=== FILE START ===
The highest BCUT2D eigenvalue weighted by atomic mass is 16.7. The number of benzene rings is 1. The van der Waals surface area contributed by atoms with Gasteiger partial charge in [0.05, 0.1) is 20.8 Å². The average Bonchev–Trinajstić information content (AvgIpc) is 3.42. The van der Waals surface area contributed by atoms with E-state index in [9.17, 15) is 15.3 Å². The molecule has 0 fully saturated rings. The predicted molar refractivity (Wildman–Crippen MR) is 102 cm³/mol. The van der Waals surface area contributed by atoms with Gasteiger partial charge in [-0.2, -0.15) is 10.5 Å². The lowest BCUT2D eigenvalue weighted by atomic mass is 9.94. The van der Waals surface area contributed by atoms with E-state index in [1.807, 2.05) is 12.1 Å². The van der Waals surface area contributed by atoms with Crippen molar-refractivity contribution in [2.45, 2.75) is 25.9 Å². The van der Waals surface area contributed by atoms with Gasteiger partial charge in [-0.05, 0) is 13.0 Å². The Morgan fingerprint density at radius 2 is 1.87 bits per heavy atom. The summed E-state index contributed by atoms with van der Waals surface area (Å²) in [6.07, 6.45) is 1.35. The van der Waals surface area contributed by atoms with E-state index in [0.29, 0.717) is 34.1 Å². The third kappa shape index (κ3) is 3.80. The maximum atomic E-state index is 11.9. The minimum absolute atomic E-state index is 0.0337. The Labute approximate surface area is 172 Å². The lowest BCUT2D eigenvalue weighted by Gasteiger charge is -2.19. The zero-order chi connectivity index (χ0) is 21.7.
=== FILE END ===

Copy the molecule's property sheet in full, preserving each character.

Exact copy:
The highest BCUT2D eigenvalue weighted by atomic mass is 16.7. The number of benzene rings is 1. The van der Waals surface area contributed by atoms with Gasteiger partial charge in [0.05, 0.1) is 20.8 Å². The average Bonchev–Trinajstić information content (AvgIpc) is 3.42. The van der Waals surface area contributed by atoms with E-state index in [9.17, 15) is 15.3 Å². The molecule has 0 fully saturated rings. The predicted molar refractivity (Wildman–Crippen MR) is 102 cm³/mol. The van der Waals surface area contributed by atoms with Gasteiger partial charge in [-0.2, -0.15) is 10.5 Å². The lowest BCUT2D eigenvalue weighted by atomic mass is 9.94. The van der Waals surface area contributed by atoms with E-state index in [1.807, 2.05) is 12.1 Å². The van der Waals surface area contributed by atoms with Crippen molar-refractivity contribution in [2.45, 2.75) is 25.9 Å². The van der Waals surface area contributed by atoms with Gasteiger partial charge in [-0.05, 0) is 13.0 Å². The Morgan fingerprint density at radius 2 is 1.87 bits per heavy atom. The summed E-state index contributed by atoms with van der Waals surface area (Å²) in [6.07, 6.45) is 1.35. The van der Waals surface area contributed by atoms with E-state index in [0.29, 0.717) is 34.1 Å². The third kappa shape index (κ3) is 3.80. The maximum atomic E-state index is 11.9. The minimum absolute atomic E-state index is 0.0337. The Labute approximate surface area is 172 Å². The lowest BCUT2D eigenvalue weighted by Gasteiger charge is -2.19. The zero-order chi connectivity index (χ0) is 21.7.